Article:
Second, once you know where you’re going, how are you going to get there? I would try to stay off the interstates, although secondary roads might also be crowded or even blocked by trees or debris, as were a number of roads in Virginia after Hurricane Isabel.
“ … my personal planning horizon for sheltering in place is about two weeks.”
Shelter in Place
When you think about all the things that can go wrong during an evacuation, sheltering in place at home seems to be a no-brainer. That’s not always the case for city dwellers. During the Florida hurricanes in 2004 and 2005, there were news stories about elderly people living in condominiums who found themselves stranded on the upper floors with no power, no air conditioning, no way to open the windows and many flights of stairs between themselves and relief supplies.
Fortunately, there’s a way city dwellers can mitigate many of the problems that come with sheltering at home in an urban area. It involves developing good relationships with your neighbors. A lot of things that one or two people can’t do alone can be done in cooperation with others.
I had the privilege of living with a Navajo medicine man for the better part of two years in the early 1970’s. From the moment I moved in, it was clear that many elements of the day-to-day operation of the Navajo system of subsistence horticulture and pastoralism required the cooperation of a number of the medicine man’s kinsmen. When living at the subsistence level, or when sheltering at home during a disaster, redundancy is the key to survival, and that’s why you need to develop cooperative relationships with your neighbors.
What will you need to survive at home? That’s a good question, because what you’ll need depends on how big a disaster you’re expecting. Has the power grid gone down? How long might the outage last? Other than living in a sheep camp on the reservation, the longest I’ve been without power in a city is eight days after Hurricane Isabel. (Fortunately, I’ve kept most of my fieldwork gear, and we quickly pressed it into service. It wasn’t exactly comfortable, but we managed until power was restored.) Given this, as well as what I’ve learned from various sources about disasters in other parts of America, my personal planning horizon for sheltering in place is about two weeks.
Other friends of mine store enough food and supplies for a year. Many of them live out West or in more remote locations of the East. If I still lived back in northern Arizona, away from major population centers, I’d probably extend that preparation period to at least two months. How much you stockpile for sheltering in place will really depend on the amount of time you reasonably expect it will take for assistance from private relief organizations, your state or the federal government to reach you.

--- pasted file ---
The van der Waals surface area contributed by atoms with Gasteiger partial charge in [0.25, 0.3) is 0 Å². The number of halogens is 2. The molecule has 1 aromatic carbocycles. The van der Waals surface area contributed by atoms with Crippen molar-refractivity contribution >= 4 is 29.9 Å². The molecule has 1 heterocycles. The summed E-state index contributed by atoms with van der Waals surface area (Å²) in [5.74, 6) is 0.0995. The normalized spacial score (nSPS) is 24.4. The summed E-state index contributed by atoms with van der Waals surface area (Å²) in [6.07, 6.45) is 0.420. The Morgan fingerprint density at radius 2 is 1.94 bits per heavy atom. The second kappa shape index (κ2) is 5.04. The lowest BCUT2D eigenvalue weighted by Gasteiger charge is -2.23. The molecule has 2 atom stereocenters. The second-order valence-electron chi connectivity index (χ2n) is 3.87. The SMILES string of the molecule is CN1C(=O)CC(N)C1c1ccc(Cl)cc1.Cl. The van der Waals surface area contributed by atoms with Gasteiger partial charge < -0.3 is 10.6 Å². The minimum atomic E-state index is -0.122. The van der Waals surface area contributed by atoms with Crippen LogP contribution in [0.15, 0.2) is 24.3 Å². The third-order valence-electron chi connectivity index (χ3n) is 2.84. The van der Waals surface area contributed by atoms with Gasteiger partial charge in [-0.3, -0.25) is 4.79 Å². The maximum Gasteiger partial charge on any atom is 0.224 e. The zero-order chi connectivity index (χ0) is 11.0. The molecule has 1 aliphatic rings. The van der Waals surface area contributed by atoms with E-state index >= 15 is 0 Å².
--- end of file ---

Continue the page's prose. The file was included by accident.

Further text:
Let’s look at the types of supplies you should have. One of the first things most people think of is a firearm, and I have to admit that the experience of Los Angeles’s Koreatown residents during the Rodney King riots and the experience of people living in Homestead, Florida, after Hurricane Andrew both bear witness to the fact that firearms can be important in a disaster. An AR, AK or M-1 carbine would be my first choice, along with a couple of handguns and about 500 rounds for each gun.
Food and water come next. Remember, water will be needed for sanitation, as well as drinking. Ten gallons can go very quickly, so fill as many large jugs as you can, and don’t forget to add the proper amount of bleach—⅛ teaspoon (8 drops) per gallon—to each jug to keep the water fresh.
A large, well-insulated cooler is also important for perishable foods from your refrigerator. With cold packs and ice, you should be able to keep food fresh for a couple of days and help your canned goods last longer. A charcoal grill or camp stove will allow you to cook outside. We have both, along with a supply of charcoal, lighters and white gas. And regarding sanitation: A good supply of 33-gallon trash bags will be vital to store trash and help prevent disease.
Finally, don’t forget medical supplies, tools and batteries. I have a trauma kit in both cars that have everything in them, from dressings to antiseptics. This allows me to provide first aid for most minor injuries and stabilize ones that are more serious. We also keep at least six weeks of prescription and over-the-counter medications on hand. As for tools, I have several tool kits pre-packaged and an axe, hatchet and chainsaw for clearing debris.
Finally, there are multiple fresh batteries for radios, lights and other tools that require electric power plus an AC/DC converter that will allow me to run a 110-volt line off of my car battery in case I need to run power tools.
Bug-out Or Hunker?
In the end, each disaster is unique—as are the problems that each affected person faces. On the whole, it’s probably better to shelter in place at home. However, if you can’t stay home, being prepared ahead of time will give you the best chance of safely evacuating.
Editor’s note: A version of this article first appeared in the October 2016 print issue of American Survival Guide Magazine.